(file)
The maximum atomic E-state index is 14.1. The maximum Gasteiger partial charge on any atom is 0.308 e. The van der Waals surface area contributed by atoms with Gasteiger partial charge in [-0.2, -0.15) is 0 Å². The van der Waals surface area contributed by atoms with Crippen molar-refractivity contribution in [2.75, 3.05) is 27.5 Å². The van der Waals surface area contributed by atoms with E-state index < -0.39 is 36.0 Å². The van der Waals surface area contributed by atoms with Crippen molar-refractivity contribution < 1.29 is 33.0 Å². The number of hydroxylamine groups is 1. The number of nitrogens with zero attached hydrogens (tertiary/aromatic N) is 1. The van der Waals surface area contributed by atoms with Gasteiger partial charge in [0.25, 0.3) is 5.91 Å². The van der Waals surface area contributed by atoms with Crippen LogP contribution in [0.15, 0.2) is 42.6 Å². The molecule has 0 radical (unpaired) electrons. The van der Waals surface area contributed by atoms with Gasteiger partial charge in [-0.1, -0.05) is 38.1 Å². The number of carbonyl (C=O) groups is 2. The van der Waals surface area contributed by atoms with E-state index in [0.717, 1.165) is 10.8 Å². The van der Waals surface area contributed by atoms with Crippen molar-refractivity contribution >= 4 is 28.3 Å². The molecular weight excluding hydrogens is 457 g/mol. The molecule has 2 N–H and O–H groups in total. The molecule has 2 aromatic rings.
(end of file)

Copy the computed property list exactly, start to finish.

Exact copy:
The maximum atomic E-state index is 14.1. The maximum Gasteiger partial charge on any atom is 0.308 e. The van der Waals surface area contributed by atoms with Gasteiger partial charge in [-0.2, -0.15) is 0 Å². The van der Waals surface area contributed by atoms with Crippen molar-refractivity contribution in [2.75, 3.05) is 27.5 Å². The van der Waals surface area contributed by atoms with E-state index < -0.39 is 36.0 Å². The van der Waals surface area contributed by atoms with Crippen molar-refractivity contribution < 1.29 is 33.0 Å². The number of hydroxylamine groups is 1. The number of nitrogens with zero attached hydrogens (tertiary/aromatic N) is 1. The van der Waals surface area contributed by atoms with Gasteiger partial charge in [0.25, 0.3) is 5.91 Å². The van der Waals surface area contributed by atoms with Crippen LogP contribution in [0.15, 0.2) is 42.6 Å². The molecule has 0 radical (unpaired) electrons. The van der Waals surface area contributed by atoms with Gasteiger partial charge in [-0.1, -0.05) is 38.1 Å². The number of carbonyl (C=O) groups is 2. The van der Waals surface area contributed by atoms with E-state index in [0.717, 1.165) is 10.8 Å². The van der Waals surface area contributed by atoms with Crippen molar-refractivity contribution >= 4 is 28.3 Å². The molecular weight excluding hydrogens is 457 g/mol. The molecule has 2 N–H and O–H groups in total. The molecule has 2 aromatic rings.